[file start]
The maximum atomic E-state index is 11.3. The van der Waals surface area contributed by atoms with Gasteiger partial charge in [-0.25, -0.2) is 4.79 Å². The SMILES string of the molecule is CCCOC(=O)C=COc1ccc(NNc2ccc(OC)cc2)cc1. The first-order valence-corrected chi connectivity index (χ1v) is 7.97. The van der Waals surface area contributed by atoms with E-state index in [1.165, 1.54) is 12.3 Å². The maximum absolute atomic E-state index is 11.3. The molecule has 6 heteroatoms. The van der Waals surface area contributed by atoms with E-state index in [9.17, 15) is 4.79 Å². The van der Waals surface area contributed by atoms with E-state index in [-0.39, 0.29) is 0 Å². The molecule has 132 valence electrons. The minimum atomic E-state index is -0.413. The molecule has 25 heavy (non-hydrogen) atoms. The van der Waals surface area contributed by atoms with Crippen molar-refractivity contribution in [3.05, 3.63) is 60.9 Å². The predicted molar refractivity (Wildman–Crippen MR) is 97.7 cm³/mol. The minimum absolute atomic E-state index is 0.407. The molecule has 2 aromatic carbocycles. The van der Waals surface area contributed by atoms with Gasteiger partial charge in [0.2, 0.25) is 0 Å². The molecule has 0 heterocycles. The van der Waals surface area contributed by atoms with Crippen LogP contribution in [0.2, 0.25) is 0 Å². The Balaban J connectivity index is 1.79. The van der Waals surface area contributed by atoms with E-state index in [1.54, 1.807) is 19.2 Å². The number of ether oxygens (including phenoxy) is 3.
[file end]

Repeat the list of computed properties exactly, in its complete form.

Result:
The maximum atomic E-state index is 11.3. The van der Waals surface area contributed by atoms with Gasteiger partial charge in [-0.25, -0.2) is 4.79 Å². The SMILES string of the molecule is CCCOC(=O)C=COc1ccc(NNc2ccc(OC)cc2)cc1. The first-order valence-corrected chi connectivity index (χ1v) is 7.97. The van der Waals surface area contributed by atoms with E-state index in [1.165, 1.54) is 12.3 Å². The maximum absolute atomic E-state index is 11.3. The molecule has 6 heteroatoms. The van der Waals surface area contributed by atoms with E-state index in [9.17, 15) is 4.79 Å². The van der Waals surface area contributed by atoms with E-state index in [-0.39, 0.29) is 0 Å². The molecule has 132 valence electrons. The minimum atomic E-state index is -0.413. The molecule has 25 heavy (non-hydrogen) atoms. The van der Waals surface area contributed by atoms with Crippen molar-refractivity contribution in [3.05, 3.63) is 60.9 Å². The predicted molar refractivity (Wildman–Crippen MR) is 97.7 cm³/mol. The minimum absolute atomic E-state index is 0.407. The molecule has 2 aromatic carbocycles. The van der Waals surface area contributed by atoms with Gasteiger partial charge in [0.2, 0.25) is 0 Å². The molecule has 0 heterocycles. The van der Waals surface area contributed by atoms with Crippen LogP contribution in [0.2, 0.25) is 0 Å². The Balaban J connectivity index is 1.79. The van der Waals surface area contributed by atoms with E-state index in [1.54, 1.807) is 19.2 Å². The number of ether oxygens (including phenoxy) is 3.